Bahrain's military says it has taken control of parts of the capital after riot police stormed a main square in Manama early Thursday to drive out thousands of demonstrators.
Protesters demanding sweeping political change had set up camp in Pearl Square.
Security forces firing tear gas, percussion grenades and rubber bullets moved into the square before dawn, attacking the mostly Shi'ite protesters - including women and children - who had occupied the area since Tuesday. Witnesses say at least four people have been killed. Many injured people were rushed to local hospitals.
Meanwhile, a member of the leading Shi'ite al-Wefaq party says the opposition party may quit parliament. Earlier, Al-Wefaq leaders said the group's 18 deputies would not return to the 40-member parliament until King Hamad bin Isa al-Khalifa agreed to transform the nation into a constitutional democracy with an elected government.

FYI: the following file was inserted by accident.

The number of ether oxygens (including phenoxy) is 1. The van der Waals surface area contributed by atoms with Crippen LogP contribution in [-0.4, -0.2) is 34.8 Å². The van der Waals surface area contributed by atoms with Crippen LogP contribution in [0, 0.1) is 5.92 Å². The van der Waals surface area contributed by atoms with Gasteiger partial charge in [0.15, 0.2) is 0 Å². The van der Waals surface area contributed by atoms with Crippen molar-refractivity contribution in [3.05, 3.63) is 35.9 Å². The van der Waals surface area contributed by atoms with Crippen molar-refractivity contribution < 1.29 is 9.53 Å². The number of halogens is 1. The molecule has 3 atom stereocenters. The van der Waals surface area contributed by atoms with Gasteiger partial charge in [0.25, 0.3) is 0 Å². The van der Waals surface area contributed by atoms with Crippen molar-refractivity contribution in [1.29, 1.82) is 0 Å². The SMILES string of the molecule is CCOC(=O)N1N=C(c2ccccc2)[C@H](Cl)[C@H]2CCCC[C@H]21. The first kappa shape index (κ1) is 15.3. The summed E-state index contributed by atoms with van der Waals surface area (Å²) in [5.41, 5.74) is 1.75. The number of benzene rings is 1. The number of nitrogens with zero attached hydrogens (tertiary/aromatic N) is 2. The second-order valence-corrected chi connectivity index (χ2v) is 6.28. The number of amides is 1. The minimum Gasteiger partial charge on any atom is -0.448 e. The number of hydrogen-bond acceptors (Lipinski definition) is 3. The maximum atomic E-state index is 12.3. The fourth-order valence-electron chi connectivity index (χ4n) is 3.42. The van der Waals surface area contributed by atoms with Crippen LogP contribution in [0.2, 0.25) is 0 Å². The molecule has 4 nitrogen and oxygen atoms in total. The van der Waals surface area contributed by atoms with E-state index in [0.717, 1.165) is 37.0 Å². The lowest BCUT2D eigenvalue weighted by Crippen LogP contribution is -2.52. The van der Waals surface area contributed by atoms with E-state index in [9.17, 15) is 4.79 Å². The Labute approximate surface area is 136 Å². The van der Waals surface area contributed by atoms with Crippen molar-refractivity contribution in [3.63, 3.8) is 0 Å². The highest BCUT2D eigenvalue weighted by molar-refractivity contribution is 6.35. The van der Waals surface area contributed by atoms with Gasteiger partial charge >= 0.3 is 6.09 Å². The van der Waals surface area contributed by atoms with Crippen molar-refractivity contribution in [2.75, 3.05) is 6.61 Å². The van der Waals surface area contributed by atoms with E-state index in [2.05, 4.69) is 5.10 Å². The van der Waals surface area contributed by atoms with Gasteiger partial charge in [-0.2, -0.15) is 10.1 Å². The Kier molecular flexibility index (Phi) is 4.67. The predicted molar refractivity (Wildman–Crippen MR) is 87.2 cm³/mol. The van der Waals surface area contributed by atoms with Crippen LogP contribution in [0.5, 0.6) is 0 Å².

The Wall Street Journal reported that seven opposition groups, including al-Wefaq, had announced their formation of a committee to help coordinate protest activity and unify the protesters' demands. The Journal said the committee plans large demonstrations on Saturday.
On Wednesday, security forces held back as tens of thousands of Bahrainis gathered, dramatically expanding pro-democracy protests. By nightfall, a massive, jubilant crowd had swelled in Pearl Square following a day of peaceful protests. Earlier, hundreds had joined a procession to mourn one of two demonstrators killed since Monday.
The Khalifa family, which has ruled Bahrain since the 18th century, is Sunni Muslim and has long had tense relations with the country's Shi'ite majority, about 70 percent of the population.
In 2001, voters overwhelmingly approved a national charter to lead the way toward democratic changes. But a year later, the king imposed a constitution by decree that Shi'ite leaders say has diluted the rights in the charter and blocked them from achieving a majority in the parliament.
Some information for this report was provided by AP, AFP and Reuters.
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